The search of a sense of self is the driving force behind value and impact creation.
Finding a purpose is a concern for 9 out of 10 people. Also, changing the economic system to better respect the social and ecological limits of our Planet mobilizes the public a bit more each day. Businesses have a tremendous opportunity to use these two powerful energies as a driving force for building a new responsible economy.
We are 9 out of 10 people in “search of meaning at work”.
A 2017 study conducted by a major consulting firm describes what employees mean by “meaning at work”: respect for values, usefulness of assignments, ethics, understanding of the tasks to be accomplished and contribution to something greater than oneself.
Work is still seen as a means of providing for one’s financial needs, but it is also increasingly seen as a way of responding to a desire for self-fulfillment.
More and more employees expect the company that employs them to focus not only on achieving financial results, but also on humanizing work, improving working conditions and measuring social and environmental responsibility.
This shift in thinking patterns is beginning to change the labour market and traditional societies. If we consider that Millenials were born between 1980 and 2000, they now represent 50% of the working population. Being aware of the failure of the models in place, they are much more concerned about harmony, well-being, fulfilment and work-life balance than the previous generations.
Thus, for more than 80% of them, according to some studies, the success of a company is measured by its capacity for commitment and contribution to social progress. And it is the companies that prove this commitment and contribution that can hire them first. Meaning becomes a key factor in attracting talent.
6 million students mobilized for the “School Strike for Climate”.
The media coverage of increasingly alarming scientific reports on climate (IPCC) or biodiversity (IPBES) has triggered a phenomenon of citizen mobilization in recent years. 47% of Europeans and 42% of the French think that climate change is the main challenge facing humanity. Social challenges are also at the heart of concerns.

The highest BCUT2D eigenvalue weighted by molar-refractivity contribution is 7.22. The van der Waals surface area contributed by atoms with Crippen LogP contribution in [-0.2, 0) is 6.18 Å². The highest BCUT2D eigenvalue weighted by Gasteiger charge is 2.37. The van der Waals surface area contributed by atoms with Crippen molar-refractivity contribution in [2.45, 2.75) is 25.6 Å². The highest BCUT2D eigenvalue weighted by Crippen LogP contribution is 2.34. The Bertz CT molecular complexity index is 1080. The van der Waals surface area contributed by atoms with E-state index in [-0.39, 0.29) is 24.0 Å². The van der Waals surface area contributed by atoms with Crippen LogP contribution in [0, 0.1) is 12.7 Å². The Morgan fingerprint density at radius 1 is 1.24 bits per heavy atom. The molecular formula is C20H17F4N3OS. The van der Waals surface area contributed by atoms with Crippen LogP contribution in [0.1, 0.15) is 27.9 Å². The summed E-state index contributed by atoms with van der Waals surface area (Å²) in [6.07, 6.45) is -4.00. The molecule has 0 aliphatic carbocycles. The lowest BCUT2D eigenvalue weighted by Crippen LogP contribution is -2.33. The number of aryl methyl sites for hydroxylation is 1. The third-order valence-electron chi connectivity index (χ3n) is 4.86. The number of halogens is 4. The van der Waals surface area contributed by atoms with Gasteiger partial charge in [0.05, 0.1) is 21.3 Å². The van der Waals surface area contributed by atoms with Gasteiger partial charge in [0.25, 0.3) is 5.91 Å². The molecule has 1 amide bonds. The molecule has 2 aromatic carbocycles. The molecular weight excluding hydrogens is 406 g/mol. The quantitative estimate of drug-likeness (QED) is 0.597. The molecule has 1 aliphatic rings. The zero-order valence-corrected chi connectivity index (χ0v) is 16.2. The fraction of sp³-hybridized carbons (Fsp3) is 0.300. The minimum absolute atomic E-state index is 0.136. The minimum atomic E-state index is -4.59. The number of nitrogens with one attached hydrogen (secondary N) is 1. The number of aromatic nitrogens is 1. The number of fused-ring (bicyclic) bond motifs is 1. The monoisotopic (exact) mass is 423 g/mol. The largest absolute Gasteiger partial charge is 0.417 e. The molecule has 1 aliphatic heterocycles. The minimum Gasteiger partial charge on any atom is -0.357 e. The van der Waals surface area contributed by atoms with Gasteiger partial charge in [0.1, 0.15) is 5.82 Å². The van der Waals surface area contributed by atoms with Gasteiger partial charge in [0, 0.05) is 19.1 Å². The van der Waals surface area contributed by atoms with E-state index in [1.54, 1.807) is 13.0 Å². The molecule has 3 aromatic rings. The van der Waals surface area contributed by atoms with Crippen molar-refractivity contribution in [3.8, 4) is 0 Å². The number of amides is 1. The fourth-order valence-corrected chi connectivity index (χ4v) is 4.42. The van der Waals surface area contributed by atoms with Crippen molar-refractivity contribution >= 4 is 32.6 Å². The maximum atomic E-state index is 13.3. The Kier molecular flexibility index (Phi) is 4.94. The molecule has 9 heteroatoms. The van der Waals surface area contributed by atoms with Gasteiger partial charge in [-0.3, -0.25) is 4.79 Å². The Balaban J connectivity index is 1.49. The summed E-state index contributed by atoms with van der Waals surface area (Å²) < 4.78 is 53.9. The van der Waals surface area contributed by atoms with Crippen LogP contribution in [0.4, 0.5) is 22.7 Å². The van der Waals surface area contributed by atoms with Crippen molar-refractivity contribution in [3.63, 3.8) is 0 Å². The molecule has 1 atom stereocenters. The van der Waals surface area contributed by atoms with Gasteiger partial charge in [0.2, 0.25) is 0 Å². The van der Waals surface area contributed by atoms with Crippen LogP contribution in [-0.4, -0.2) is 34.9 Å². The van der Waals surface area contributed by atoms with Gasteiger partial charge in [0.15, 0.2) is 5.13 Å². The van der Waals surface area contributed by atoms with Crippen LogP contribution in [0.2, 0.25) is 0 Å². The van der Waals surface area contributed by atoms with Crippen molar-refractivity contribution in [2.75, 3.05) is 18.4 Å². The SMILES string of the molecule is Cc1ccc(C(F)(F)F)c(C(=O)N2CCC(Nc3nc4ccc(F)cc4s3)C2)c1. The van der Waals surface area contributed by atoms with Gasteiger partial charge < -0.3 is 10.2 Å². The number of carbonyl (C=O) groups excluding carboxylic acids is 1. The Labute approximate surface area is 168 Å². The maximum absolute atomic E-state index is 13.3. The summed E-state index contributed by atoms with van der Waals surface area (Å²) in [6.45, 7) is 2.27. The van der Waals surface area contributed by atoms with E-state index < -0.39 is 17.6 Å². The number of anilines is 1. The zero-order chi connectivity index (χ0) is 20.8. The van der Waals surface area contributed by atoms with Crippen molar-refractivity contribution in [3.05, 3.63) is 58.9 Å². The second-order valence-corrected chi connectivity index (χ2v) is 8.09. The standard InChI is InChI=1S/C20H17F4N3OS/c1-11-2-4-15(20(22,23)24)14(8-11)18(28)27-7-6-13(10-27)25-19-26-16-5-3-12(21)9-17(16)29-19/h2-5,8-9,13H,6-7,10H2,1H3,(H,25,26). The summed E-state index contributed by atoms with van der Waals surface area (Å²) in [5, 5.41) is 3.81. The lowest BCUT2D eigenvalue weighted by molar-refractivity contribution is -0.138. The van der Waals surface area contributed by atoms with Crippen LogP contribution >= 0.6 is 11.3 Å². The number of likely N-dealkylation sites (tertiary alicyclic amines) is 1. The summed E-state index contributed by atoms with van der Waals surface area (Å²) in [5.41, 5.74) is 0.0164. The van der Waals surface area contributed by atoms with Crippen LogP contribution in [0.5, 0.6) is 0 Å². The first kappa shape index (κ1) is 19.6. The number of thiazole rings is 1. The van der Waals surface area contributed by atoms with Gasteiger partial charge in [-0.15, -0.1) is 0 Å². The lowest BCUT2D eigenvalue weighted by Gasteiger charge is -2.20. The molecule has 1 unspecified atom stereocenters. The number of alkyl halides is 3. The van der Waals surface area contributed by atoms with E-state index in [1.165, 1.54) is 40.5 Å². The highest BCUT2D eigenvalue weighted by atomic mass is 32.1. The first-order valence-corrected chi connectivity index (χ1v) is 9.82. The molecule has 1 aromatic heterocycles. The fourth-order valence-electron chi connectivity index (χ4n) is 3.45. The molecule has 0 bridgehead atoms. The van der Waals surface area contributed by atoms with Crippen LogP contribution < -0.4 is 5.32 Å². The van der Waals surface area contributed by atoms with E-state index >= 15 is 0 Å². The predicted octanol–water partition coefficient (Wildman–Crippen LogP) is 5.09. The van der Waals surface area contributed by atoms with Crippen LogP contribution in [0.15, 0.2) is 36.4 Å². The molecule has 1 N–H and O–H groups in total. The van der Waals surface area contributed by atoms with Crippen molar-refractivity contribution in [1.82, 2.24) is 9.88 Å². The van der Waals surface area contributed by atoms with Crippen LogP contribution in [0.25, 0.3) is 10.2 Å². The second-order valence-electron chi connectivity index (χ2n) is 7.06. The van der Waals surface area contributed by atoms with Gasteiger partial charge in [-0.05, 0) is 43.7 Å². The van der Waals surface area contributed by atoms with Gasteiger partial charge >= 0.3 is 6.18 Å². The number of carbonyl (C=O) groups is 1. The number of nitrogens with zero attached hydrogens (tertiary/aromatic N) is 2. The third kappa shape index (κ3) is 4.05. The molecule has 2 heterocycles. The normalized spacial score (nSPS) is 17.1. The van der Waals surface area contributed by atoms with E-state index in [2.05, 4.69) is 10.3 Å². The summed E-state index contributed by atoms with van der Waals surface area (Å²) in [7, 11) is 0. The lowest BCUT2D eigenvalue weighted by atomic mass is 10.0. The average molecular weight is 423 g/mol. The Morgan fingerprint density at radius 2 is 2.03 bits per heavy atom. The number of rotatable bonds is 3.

The year 2019 highlighted a very strong acceleration of this awareness: extreme climatic phenomena (heat waves, fires, droughts, floods…), coupled with the strong media coverage of Greta Thunberg, have led to a wave of actions in favor of climate action.
In 2020, the Covid-19 pandemic put a de facto end to the movement. But at the end of the year, some associations called for a remobilization, around actions of civil disobedience turning against both governments and companies.
For many activists, the search for meaning leads them to advocate anti-capitalism, anti-liberalism and degrowth.
The search for meaning generates a mobilization that should be channeled.
The search for a sense of self at work is becoming a recurring subject of growing importance. Reconversions are becoming more and more common, as are voluntary actions aimed at Mentoring social enterprises or helping impact associations.
On the other hand, the most mediatized and mobilizing actions are mainly climate marches, civil disobedience actions, demonstrations or, following the example of Greta Thunberg, mediatized invectives denouncing political inaction and demanding that leaders do their job.